In Saturday’s 7-1 loss to the San Francisco Giants, Washington Nationals right fielder Bryce Harper struck out three times and exited after the sixth inning with a stiff neck, per Chelsea Janes of the Washington Post.

If that isn’t a metaphor for Harper’s 2016 season, nothing is.

The first-place Nats have plenty to smile about. Second baseman Daniel Murphy is on pace to win a batting title, and breakout catcher Wilson Ramos is hot on his heels. Speedy rookie Trea Turner is lighting up the basepaths. The starting rotation sports the second-best ERA (3.31) in baseball.

But Harper, the reigning National League MVP, has been largely absent from the party.

At the end of April, Harper had nine home runs and a 1.121 OPS. In the three-plus months since, he’s managed 11 homers and watched his OPS tumble to .812.

He’s been especially anemic since the All-Star break, posting a .134/.259/.209 slash line with three extra-base hits and 20 strikeouts in 19 games.

That’s wince-inducing. And it raises an uncomfortable yet unavoidable question: Was Harper’s MVP campaign an anomaly?

Early this season, the story was all about teams not pitching to Harper. By the end of May, he’d drawn 13 intentional walks, two shy of his career high. On May 8, the Chicago Cubs walked him six times in a single game, tying the all-time mark.

But as Harper’s production cratered, the free passes came less frequently. He’s received only three intentional walks since June 1, and his 18.3 walk percentage for the season is actually down slightly from last year’s mark of 19 percent.

Maybe the starkest disparity between Harper’s 2015 and 2016 stat sheets is his batting average on balls in play, which has plummeted from .369 to .237.

Before you chalk that up to bad luck, consider that Harper’s hard-contact rate has fallen from 40.9 percent in 2015 to 32.2 percent, while his soft-contact rate has climbed from 11.9 percent to 22.0 percent.

Lately, pitchers have been exploiting him with fastballs, as Sporting News’ Jesse Spector outlined:

According to data from Brooks Baseball, pitchers are particularly focusing on that fastball weakness lately, with Harper seeing “hard” stuff 63.76 percent of the time in July—the highest rate thrown to him in a full month since April 2014. Harper’s average exit velocities on those pitches dropped to an average of 89.1 mph in July, only the second time in 10 months of tracking that he’s been below 90.

On July 10, Harper insisted his approach isn’t broken.

“This is going to sound bad and people are going to look at it and say it sounds bad, but I’m really good at the plate,” he said, per Janes. “Of course guys have holes in their swings, but I don’t feel like I do. When I go up to the plate, I don’t want to think I have a hole or anything like that. I think I can hit any pitch.”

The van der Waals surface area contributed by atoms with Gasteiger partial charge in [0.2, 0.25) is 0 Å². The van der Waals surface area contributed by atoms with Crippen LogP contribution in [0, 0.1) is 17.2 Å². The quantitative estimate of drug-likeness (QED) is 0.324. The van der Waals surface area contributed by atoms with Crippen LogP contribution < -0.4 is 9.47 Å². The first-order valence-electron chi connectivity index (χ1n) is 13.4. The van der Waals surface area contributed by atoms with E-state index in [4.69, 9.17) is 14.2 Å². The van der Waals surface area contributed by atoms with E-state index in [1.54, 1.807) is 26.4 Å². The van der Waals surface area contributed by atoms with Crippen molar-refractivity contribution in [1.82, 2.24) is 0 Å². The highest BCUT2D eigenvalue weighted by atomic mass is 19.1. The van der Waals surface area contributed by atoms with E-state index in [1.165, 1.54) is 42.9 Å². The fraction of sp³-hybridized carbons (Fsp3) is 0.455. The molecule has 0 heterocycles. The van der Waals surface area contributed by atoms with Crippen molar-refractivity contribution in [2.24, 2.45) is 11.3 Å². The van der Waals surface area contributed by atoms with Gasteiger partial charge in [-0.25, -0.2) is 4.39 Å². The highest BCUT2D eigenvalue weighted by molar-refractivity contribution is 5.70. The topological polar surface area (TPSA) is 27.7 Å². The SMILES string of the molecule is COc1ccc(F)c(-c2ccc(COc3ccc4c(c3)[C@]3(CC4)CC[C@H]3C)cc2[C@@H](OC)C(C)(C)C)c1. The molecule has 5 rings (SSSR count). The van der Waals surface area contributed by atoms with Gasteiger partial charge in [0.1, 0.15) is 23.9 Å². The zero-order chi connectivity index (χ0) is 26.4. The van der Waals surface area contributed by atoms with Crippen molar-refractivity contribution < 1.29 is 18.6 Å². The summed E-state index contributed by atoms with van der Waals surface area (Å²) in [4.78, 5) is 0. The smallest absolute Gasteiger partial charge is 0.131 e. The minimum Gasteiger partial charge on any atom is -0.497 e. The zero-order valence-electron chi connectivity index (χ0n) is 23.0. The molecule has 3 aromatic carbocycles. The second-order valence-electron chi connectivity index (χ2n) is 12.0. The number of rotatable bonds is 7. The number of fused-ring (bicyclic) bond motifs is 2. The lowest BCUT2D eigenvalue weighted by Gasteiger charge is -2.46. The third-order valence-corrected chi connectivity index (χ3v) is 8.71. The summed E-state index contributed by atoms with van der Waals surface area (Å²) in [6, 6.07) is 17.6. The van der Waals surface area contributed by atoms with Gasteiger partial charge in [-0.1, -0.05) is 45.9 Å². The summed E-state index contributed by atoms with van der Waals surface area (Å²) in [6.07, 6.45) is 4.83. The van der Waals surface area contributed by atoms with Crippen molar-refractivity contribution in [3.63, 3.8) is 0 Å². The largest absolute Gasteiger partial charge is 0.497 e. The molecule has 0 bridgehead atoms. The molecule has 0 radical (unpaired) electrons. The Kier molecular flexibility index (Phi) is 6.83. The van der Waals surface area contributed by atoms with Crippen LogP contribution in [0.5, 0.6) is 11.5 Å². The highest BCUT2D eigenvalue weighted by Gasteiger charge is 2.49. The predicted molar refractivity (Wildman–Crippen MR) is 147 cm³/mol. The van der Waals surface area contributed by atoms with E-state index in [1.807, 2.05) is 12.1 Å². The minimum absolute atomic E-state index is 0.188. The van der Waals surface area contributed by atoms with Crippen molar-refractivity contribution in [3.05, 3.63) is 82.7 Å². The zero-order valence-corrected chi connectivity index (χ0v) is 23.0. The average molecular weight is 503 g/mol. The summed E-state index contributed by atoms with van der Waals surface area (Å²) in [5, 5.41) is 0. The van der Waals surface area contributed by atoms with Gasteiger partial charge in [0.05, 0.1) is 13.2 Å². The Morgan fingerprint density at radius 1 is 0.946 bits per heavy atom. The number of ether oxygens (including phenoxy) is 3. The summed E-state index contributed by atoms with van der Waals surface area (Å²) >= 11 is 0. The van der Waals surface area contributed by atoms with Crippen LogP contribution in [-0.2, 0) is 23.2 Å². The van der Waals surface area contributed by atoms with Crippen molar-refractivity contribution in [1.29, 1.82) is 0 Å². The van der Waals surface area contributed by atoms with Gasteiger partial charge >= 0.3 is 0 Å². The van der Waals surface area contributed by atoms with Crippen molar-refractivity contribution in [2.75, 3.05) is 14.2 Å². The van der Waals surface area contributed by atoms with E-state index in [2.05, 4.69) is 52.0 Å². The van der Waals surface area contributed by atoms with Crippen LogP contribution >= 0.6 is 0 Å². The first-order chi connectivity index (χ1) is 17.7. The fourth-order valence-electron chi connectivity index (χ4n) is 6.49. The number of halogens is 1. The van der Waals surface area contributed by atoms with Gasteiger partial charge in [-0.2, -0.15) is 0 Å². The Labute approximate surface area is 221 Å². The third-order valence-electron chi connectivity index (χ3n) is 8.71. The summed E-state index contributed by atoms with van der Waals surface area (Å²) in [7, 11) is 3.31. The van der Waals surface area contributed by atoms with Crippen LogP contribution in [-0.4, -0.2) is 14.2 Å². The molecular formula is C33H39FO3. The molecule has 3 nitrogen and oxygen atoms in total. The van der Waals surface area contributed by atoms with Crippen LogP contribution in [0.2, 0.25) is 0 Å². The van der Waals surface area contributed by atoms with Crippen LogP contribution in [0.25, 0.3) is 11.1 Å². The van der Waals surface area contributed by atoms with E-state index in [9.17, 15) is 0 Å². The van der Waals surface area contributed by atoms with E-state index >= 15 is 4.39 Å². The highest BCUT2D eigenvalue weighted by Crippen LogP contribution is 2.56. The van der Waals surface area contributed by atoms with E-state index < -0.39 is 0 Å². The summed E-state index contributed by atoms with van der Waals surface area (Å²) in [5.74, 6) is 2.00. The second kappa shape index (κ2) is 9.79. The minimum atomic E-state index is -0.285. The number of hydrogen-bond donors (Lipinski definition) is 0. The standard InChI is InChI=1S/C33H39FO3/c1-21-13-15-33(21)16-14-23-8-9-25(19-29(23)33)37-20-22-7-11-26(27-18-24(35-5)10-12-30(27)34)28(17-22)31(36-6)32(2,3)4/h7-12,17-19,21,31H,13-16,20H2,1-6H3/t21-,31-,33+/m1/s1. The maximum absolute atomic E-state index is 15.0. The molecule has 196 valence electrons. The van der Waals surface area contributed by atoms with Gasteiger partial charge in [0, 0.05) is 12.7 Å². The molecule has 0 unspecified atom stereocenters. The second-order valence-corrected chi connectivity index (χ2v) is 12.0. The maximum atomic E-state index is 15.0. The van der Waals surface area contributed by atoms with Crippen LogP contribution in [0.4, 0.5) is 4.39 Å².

Confidence has been Harper’s calling card since he burst into the big leagues in 2012 as a brash 19-year-old wunderkind and claimed NL Rookie of the Year honors. So Nats fans should be heartened to hear he’s not throwing in the towel.

It’s easy to forget Harper is just 23 years old, an age when plenty of talented players are working out the kinks in the minor leagues. For perspective, Harper is only eight months older than Turner, who’s logged a scant 48 games in The Show.

In other words, don’t bet against Harper getting hot again. He’s simply too gifted for this current feckless stretch to continue unabated.

On the other hand, if you thought 2015 was the new normal, you may want to adjust your expectations. The reality is likely somewhere in between this protracted soft-contact slump and the guy who blew away his career bests in virtually every offensive category and posted the highest single-season OPS+ (195) of any active player.

Here, let’s stack Harper’s historic 2015 next to his numbers so far this season and his career averages:

A return to those career averages would make Harper an exceedingly valuable player and would boost the Nats’ chances considerably. It’s also probably closest to the real Harper.

The bottom line is this: There will be ups; there will be downs. There will be growing pains, even after everything he’s accomplished.

In fact, for all his bravado, Harper may be wrestling with the weight of expectations, pressing to meet the impossibly high standard he set.

“He tries to live up to all this,” Nationals hitting coach Rick Schu said, per Janes. “I think you just have to get back down to being a hitter.”

Harper may never again do what he did last season. But he can—and almost surely will—get back to being a dangerous, productive hitter.

So far, though, 2016 has been a serious, unquestionable pain in the neck.


All statistics current as of Aug. 7 and courtesy of, and FanGraphs unless otherwise noted.

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